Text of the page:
“Surprised by Friendship.” Gina Dalfonzo muses on the gap between C.S. Lewis’s practice of friendship and his theorization of friendship: “Maybe that’s the best that could be said of any of us—that despite our theories, our pronouncements, our little boxes into which we try to stuff people and experiences and ideas, somehow we still manage to be friends.”
“Willmoore Kendall and the Intellectual Roots of the Populist Right.” Matthew Continetti reviews a new intellectual biography of Willmoore Kendall: “The issues Kendall identified and the problems he defined continue to intrigue, galvanize, and vex conservatives. Kendall thought seriously about anti-elitism, suspicion of expert knowledge, “activist” judges, the pernicious biases of the mainstream media, the limits of permissible dissent, the place of free speech within public institutions, the nature of democratic accountability, and the sources of legitimacy in a constitutional republic.”
“When Demography Isn’t Destiny.” Zaid Jilani probes the political and cultural leanings of American immigrants: “In the past few years, we’ve seen a surge of oikophobia among America’s opinion-making institutions. Politicians, the news media, the creative class, and heads of major corporations line up to describe America as a dark place beset with backward, racist, and sexist inhabitants who lack the enlightened attitudes of our peers in the developed world. . . . But America’s immigrants take a different view.”
“They Called It Iron City.” John W. Miller reviews Gabriel Winant’s The Next Shift, which charts “how the health-care industry replaced manufacturing while downgrading the quality of American middle-class life, furthering inequality, and fueling political bitter divisions.”
“Oakeshott’s Countercultural Education.” Elizabeth Corey commends the educational vision of Michael Oakeshott: “When we do not aim at career or activism, at least part of what we are doing in universities has to do with helping young people to achieve a satisfying sense of personal identity. This requires both clearing away and building up.”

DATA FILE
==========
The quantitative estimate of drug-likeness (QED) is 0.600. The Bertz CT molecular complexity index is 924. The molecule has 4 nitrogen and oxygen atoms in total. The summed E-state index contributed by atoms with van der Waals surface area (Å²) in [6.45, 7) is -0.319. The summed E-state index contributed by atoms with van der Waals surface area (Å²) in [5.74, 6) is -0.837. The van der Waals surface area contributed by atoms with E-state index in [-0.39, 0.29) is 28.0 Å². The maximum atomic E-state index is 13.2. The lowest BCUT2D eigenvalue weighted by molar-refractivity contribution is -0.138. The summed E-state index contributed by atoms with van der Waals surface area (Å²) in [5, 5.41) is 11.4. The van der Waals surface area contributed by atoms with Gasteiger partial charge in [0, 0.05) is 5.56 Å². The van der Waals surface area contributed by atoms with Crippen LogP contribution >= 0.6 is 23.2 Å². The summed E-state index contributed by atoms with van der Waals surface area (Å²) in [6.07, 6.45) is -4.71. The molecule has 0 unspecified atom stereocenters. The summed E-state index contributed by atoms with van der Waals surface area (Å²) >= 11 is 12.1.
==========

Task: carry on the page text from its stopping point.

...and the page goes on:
“When Do You Shower?” Rebekah Curtis attends to those people whom we often overlook: the utterly dependent and their caregivers.
“Xi Jinping’s Terrifying New China.” Michael Schuman describes the remarkable extent of Xi’s ambitions to control life in China: “China today is in the grip of the most concerted government campaign to assert greater control over society in decades, perhaps since the tumultuous days of Mao Zedong.”
“The Changing Face of Social Breakdown.” Yuval Levin responds to a recent report from the American Enterprise Institute and describes what sounds like a decadent culture: “the challenges to America’s social order now seem less like exorbitant human desires driving people’s lives out of control and more like an absence of energy and drive leaving people languishing and enervated. . . . There is less social disorder, we might say, because there is less social life.”
“Crisis of Legitimacy.” Rusty Reno argues that the increasing polarization and social distrust are symptoms of elite failures and betrayals. He concludes his reflections with a heart-wrenching account of burying his son last month.